Half of Ontarians fear their skills will soon be obsoleteJune 20, 2017
New OCC report urges urgent action to improve alignment of skills, education, career opportunities
TORONTO, June 20, 2017 – Today the Ontario Chamber of Commerce (OCC) released a comprehensive report, Talent in Transition: Addressing the Skills Mismatch in Ontario, which identifies ten recommendations that will better align the skills acquired by Ontarians with those required by employers.
The report, which was developed in partnership with leading officials in the private and educational sectors, as well as with representatives from across Ontario, includes exclusive, new research of both OCC members as well as the general population on sentiment toward skills development. Of the six in ten of businesses who attempted to recruit staff in 2016, 82 per cent experienced a challenge in hiring someone with the proper qualifications.
“Ontario employers are finding it more and more challenging to recruit properly qualified talent. If improvements are not made, Ontario will have people without jobs and jobs without people,” said Richard Koroscil, interim-President and CEO at the Ontario Chamber of Commerce. “Our latest report identifies opportunities to improve alignment of skills, education, career opportunities.”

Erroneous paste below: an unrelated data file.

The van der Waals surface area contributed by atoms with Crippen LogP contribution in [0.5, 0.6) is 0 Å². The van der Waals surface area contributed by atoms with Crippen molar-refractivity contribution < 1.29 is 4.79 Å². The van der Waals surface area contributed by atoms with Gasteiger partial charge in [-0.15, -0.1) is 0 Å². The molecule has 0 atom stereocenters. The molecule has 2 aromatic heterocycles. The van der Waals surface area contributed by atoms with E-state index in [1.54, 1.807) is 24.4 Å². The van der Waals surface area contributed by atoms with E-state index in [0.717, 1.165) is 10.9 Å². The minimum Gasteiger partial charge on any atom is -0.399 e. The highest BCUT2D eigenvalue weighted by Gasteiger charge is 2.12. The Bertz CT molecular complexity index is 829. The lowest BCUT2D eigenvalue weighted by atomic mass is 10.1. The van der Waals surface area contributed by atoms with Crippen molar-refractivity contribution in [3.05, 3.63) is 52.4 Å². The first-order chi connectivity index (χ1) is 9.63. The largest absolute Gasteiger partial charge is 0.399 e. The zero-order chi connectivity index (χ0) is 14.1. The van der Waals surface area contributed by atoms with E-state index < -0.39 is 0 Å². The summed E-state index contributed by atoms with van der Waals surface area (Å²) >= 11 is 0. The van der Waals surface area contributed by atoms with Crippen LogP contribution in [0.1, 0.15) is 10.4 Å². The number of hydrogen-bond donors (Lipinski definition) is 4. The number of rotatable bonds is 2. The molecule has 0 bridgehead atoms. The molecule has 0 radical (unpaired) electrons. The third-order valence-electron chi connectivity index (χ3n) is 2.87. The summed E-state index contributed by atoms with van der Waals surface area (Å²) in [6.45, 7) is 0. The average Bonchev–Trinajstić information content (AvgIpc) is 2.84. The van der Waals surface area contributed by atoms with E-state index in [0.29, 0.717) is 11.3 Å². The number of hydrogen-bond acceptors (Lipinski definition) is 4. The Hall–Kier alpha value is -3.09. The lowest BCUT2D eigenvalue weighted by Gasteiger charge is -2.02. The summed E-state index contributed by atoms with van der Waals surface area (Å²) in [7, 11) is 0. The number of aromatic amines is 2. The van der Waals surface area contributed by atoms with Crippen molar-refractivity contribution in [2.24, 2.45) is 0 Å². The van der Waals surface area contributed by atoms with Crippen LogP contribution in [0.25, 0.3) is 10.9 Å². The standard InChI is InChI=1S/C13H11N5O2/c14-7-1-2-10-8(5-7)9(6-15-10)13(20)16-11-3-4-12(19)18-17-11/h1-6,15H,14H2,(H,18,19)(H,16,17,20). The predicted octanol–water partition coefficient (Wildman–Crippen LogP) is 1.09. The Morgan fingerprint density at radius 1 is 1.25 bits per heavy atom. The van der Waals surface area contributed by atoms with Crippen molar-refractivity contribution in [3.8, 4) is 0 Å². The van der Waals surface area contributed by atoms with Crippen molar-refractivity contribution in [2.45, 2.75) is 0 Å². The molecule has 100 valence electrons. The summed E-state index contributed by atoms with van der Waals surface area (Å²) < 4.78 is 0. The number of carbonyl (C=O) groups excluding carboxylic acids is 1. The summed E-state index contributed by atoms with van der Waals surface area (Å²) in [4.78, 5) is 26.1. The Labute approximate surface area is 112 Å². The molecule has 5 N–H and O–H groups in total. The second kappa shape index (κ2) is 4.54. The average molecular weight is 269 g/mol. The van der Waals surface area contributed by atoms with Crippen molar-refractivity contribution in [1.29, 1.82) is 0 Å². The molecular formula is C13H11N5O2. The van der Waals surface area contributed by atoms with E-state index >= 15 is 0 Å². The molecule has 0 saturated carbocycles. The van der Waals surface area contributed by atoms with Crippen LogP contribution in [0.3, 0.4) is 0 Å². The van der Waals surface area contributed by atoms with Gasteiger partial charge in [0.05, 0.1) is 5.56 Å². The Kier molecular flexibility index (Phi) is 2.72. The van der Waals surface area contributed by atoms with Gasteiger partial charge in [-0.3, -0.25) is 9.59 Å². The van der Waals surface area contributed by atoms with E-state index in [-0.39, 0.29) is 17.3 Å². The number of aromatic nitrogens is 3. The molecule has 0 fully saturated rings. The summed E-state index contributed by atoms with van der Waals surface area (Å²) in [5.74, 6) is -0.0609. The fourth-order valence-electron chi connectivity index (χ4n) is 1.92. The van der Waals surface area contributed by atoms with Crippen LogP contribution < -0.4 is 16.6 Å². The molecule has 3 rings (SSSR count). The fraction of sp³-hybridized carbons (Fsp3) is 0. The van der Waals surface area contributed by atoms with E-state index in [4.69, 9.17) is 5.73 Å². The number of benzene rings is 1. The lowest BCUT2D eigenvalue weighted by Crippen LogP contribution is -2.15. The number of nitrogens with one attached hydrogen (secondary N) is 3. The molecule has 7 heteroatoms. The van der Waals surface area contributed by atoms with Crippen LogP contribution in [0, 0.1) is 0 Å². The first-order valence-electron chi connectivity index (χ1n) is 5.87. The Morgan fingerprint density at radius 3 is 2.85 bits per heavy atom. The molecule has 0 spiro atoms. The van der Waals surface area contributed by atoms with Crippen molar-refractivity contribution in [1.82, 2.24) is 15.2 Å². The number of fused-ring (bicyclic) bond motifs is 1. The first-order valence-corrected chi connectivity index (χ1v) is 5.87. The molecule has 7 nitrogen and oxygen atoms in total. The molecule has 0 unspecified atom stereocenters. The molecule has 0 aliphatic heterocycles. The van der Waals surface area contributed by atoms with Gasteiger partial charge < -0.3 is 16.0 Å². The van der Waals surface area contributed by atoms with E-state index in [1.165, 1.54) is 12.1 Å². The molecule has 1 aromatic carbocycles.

It is not just employers who are concerned with the growing skills mismatch. Of the general population, half of Ontarians are concerned their skills and expertise will no longer be useful or will become less valuable in the next decade.
Over the last decade in Ontario, the skills mismatch has been a major concern for the future growth of the economy. The report argues that as Ontarians move into the knowledge-based economy with rapidly changing technological advancement, it is essential to leverage our greatest asset, human capital.
The OCC has outlined a strategy that unites government and industry to work collaboratively to ensure that all regions across Ontario have access to the skilled workforce required to compete in the global economy. In working together on the recommendations presented in this report, Government and industry can:
- Improve the transition from school to the workplace (through the expansion of experiential learning opportunities).
- Improve the labour market outcomes (achieved through Employment Ontario programs).
- Develop a modernized apprenticeship system (reflective of the current business climate and focused on the integration of young people into the trades).
“Working collaboratively on the skills mismatch is the only way to make significant progress,” continues Koroscil. “When government and industry align we can keep Ontario competitive within a rapidly changing global economy and ensure all Ontarians have access to proper education and meaningful career opportunities.”
The OCC has been active on the skills issue since 2012. This report is part of the OCC’s larger advocacy to ensure all regions across Ontario have access to the skilled workforce that they require to compete in the global knowledge economy. The OCC will be convening business, government and academia leader in the fall to explore how educators, employers and government can better navigate the development of skills in a world of disruptive and transformative technology.
The OCC is Ontario’s business advocate.
Ontario Chamber of Commerce